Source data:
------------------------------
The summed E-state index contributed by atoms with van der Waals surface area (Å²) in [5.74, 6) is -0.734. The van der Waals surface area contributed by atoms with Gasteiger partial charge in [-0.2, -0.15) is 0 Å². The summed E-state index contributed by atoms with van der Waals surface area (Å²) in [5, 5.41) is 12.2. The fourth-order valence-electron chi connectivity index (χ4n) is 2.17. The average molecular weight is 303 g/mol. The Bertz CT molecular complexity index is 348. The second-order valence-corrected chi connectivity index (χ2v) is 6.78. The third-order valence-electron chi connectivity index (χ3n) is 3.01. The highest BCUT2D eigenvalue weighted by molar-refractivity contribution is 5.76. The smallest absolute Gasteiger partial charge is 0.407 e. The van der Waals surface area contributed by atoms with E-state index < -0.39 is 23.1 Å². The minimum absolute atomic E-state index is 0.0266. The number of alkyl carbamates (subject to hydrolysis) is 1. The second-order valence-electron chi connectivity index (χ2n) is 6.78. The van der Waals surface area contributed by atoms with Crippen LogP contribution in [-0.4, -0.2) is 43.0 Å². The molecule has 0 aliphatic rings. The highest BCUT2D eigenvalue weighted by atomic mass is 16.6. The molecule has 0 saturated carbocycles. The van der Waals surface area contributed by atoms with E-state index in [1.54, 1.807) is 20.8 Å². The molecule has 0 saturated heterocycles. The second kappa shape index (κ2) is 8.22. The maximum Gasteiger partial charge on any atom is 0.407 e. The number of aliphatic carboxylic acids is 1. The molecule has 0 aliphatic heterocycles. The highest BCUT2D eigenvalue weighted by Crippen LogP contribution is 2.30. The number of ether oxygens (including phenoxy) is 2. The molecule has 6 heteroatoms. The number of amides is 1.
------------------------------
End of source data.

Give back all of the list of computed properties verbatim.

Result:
The summed E-state index contributed by atoms with van der Waals surface area (Å²) in [5.74, 6) is -0.734. The van der Waals surface area contributed by atoms with Gasteiger partial charge in [-0.2, -0.15) is 0 Å². The summed E-state index contributed by atoms with van der Waals surface area (Å²) in [5, 5.41) is 12.2. The fourth-order valence-electron chi connectivity index (χ4n) is 2.17. The average molecular weight is 303 g/mol. The Bertz CT molecular complexity index is 348. The second-order valence-corrected chi connectivity index (χ2v) is 6.78. The third-order valence-electron chi connectivity index (χ3n) is 3.01. The highest BCUT2D eigenvalue weighted by molar-refractivity contribution is 5.76. The smallest absolute Gasteiger partial charge is 0.407 e. The van der Waals surface area contributed by atoms with E-state index < -0.39 is 23.1 Å². The minimum absolute atomic E-state index is 0.0266. The number of alkyl carbamates (subject to hydrolysis) is 1. The second-order valence-electron chi connectivity index (χ2n) is 6.78. The van der Waals surface area contributed by atoms with Crippen LogP contribution in [-0.4, -0.2) is 43.0 Å². The molecule has 0 aliphatic rings. The highest BCUT2D eigenvalue weighted by atomic mass is 16.6. The molecule has 0 saturated carbocycles. The van der Waals surface area contributed by atoms with E-state index in [1.54, 1.807) is 20.8 Å². The molecule has 0 saturated heterocycles. The second kappa shape index (κ2) is 8.22. The maximum Gasteiger partial charge on any atom is 0.407 e. The number of aliphatic carboxylic acids is 1. The molecule has 0 aliphatic heterocycles. The highest BCUT2D eigenvalue weighted by Crippen LogP contribution is 2.30. The number of ether oxygens (including phenoxy) is 2. The molecule has 6 heteroatoms. The number of amides is 1.